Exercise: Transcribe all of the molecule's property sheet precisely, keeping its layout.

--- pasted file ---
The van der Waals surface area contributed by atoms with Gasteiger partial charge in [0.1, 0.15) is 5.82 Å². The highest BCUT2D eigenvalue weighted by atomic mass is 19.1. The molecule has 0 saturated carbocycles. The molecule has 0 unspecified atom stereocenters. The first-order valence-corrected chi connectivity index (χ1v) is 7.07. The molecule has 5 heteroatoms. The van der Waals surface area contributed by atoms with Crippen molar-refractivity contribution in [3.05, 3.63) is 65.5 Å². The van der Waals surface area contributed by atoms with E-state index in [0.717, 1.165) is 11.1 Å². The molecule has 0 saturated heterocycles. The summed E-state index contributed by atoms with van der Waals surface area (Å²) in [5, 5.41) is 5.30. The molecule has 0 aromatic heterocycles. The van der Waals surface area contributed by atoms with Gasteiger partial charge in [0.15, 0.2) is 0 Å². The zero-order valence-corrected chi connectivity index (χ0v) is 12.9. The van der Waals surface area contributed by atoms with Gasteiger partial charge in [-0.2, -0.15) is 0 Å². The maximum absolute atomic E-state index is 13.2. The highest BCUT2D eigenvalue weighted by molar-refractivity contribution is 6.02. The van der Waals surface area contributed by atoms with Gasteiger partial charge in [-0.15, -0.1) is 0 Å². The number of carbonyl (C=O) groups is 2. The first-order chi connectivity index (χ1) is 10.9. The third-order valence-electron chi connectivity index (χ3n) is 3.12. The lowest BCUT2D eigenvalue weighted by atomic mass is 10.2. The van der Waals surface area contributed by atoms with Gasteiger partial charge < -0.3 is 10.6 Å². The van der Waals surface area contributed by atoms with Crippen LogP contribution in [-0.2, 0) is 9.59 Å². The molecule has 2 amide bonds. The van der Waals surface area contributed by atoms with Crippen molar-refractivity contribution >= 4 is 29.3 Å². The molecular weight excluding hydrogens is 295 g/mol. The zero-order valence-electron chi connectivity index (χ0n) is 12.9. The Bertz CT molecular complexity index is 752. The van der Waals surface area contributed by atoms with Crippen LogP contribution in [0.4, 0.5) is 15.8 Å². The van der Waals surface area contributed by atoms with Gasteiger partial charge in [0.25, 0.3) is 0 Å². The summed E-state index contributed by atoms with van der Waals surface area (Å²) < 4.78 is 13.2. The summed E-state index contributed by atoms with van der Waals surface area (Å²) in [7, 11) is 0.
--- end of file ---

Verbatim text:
The van der Waals surface area contributed by atoms with Gasteiger partial charge in [0.1, 0.15) is 5.82 Å². The highest BCUT2D eigenvalue weighted by atomic mass is 19.1. The molecule has 0 saturated carbocycles. The molecule has 0 unspecified atom stereocenters. The first-order valence-corrected chi connectivity index (χ1v) is 7.07. The molecule has 5 heteroatoms. The van der Waals surface area contributed by atoms with Crippen molar-refractivity contribution in [3.05, 3.63) is 65.5 Å². The van der Waals surface area contributed by atoms with E-state index in [0.717, 1.165) is 11.1 Å². The molecule has 0 saturated heterocycles. The summed E-state index contributed by atoms with van der Waals surface area (Å²) in [5, 5.41) is 5.30. The molecule has 0 aromatic heterocycles. The van der Waals surface area contributed by atoms with Gasteiger partial charge in [0.15, 0.2) is 0 Å². The zero-order valence-corrected chi connectivity index (χ0v) is 12.9. The van der Waals surface area contributed by atoms with Gasteiger partial charge in [-0.2, -0.15) is 0 Å². The maximum absolute atomic E-state index is 13.2. The highest BCUT2D eigenvalue weighted by molar-refractivity contribution is 6.02. The van der Waals surface area contributed by atoms with Gasteiger partial charge in [-0.15, -0.1) is 0 Å². The number of carbonyl (C=O) groups is 2. The first-order chi connectivity index (χ1) is 10.9. The third-order valence-electron chi connectivity index (χ3n) is 3.12. The lowest BCUT2D eigenvalue weighted by atomic mass is 10.2. The van der Waals surface area contributed by atoms with Gasteiger partial charge < -0.3 is 10.6 Å². The van der Waals surface area contributed by atoms with Crippen LogP contribution in [-0.2, 0) is 9.59 Å². The molecule has 2 amide bonds. The van der Waals surface area contributed by atoms with Crippen molar-refractivity contribution >= 4 is 29.3 Å². The molecular weight excluding hydrogens is 295 g/mol. The zero-order valence-electron chi connectivity index (χ0n) is 12.9. The Bertz CT molecular complexity index is 752. The van der Waals surface area contributed by atoms with Crippen LogP contribution in [0.4, 0.5) is 15.8 Å². The van der Waals surface area contributed by atoms with Gasteiger partial charge in [0.25, 0.3) is 0 Å². The summed E-state index contributed by atoms with van der Waals surface area (Å²) < 4.78 is 13.2. The summed E-state index contributed by atoms with van der Waals surface area (Å²) in [7, 11) is 0.